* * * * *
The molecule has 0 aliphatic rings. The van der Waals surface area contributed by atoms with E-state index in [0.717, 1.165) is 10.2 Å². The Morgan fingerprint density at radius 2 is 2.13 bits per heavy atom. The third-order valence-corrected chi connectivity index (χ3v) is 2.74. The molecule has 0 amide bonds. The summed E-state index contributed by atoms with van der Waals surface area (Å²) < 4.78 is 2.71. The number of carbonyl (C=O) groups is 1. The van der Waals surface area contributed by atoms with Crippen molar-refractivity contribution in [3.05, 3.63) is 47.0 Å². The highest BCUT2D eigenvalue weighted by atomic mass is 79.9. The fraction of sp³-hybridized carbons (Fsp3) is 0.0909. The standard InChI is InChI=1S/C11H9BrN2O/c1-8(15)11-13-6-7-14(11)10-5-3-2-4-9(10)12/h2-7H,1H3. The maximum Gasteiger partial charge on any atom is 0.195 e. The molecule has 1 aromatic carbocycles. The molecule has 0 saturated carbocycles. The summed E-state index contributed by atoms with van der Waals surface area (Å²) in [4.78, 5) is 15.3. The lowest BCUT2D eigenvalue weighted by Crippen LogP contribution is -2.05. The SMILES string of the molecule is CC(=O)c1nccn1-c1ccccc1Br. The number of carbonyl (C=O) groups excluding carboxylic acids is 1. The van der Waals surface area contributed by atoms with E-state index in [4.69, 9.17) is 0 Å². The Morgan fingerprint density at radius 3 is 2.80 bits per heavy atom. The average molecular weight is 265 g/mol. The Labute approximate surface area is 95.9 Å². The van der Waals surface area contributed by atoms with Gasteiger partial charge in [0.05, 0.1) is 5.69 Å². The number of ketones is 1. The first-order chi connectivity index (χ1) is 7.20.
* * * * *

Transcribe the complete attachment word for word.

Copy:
The molecule has 0 aliphatic rings. The van der Waals surface area contributed by atoms with E-state index in [0.717, 1.165) is 10.2 Å². The Morgan fingerprint density at radius 2 is 2.13 bits per heavy atom. The third-order valence-corrected chi connectivity index (χ3v) is 2.74. The molecule has 0 amide bonds. The summed E-state index contributed by atoms with van der Waals surface area (Å²) < 4.78 is 2.71. The number of carbonyl (C=O) groups is 1. The van der Waals surface area contributed by atoms with Crippen molar-refractivity contribution in [3.05, 3.63) is 47.0 Å². The highest BCUT2D eigenvalue weighted by atomic mass is 79.9. The fraction of sp³-hybridized carbons (Fsp3) is 0.0909. The standard InChI is InChI=1S/C11H9BrN2O/c1-8(15)11-13-6-7-14(11)10-5-3-2-4-9(10)12/h2-7H,1H3. The maximum Gasteiger partial charge on any atom is 0.195 e. The molecule has 1 aromatic carbocycles. The molecule has 0 saturated carbocycles. The summed E-state index contributed by atoms with van der Waals surface area (Å²) in [4.78, 5) is 15.3. The lowest BCUT2D eigenvalue weighted by Crippen LogP contribution is -2.05. The SMILES string of the molecule is CC(=O)c1nccn1-c1ccccc1Br. The number of carbonyl (C=O) groups excluding carboxylic acids is 1. The van der Waals surface area contributed by atoms with E-state index in [4.69, 9.17) is 0 Å². The Morgan fingerprint density at radius 3 is 2.80 bits per heavy atom. The average molecular weight is 265 g/mol. The Labute approximate surface area is 95.9 Å². The van der Waals surface area contributed by atoms with Gasteiger partial charge in [0.05, 0.1) is 5.69 Å². The number of ketones is 1. The first-order chi connectivity index (χ1) is 7.20.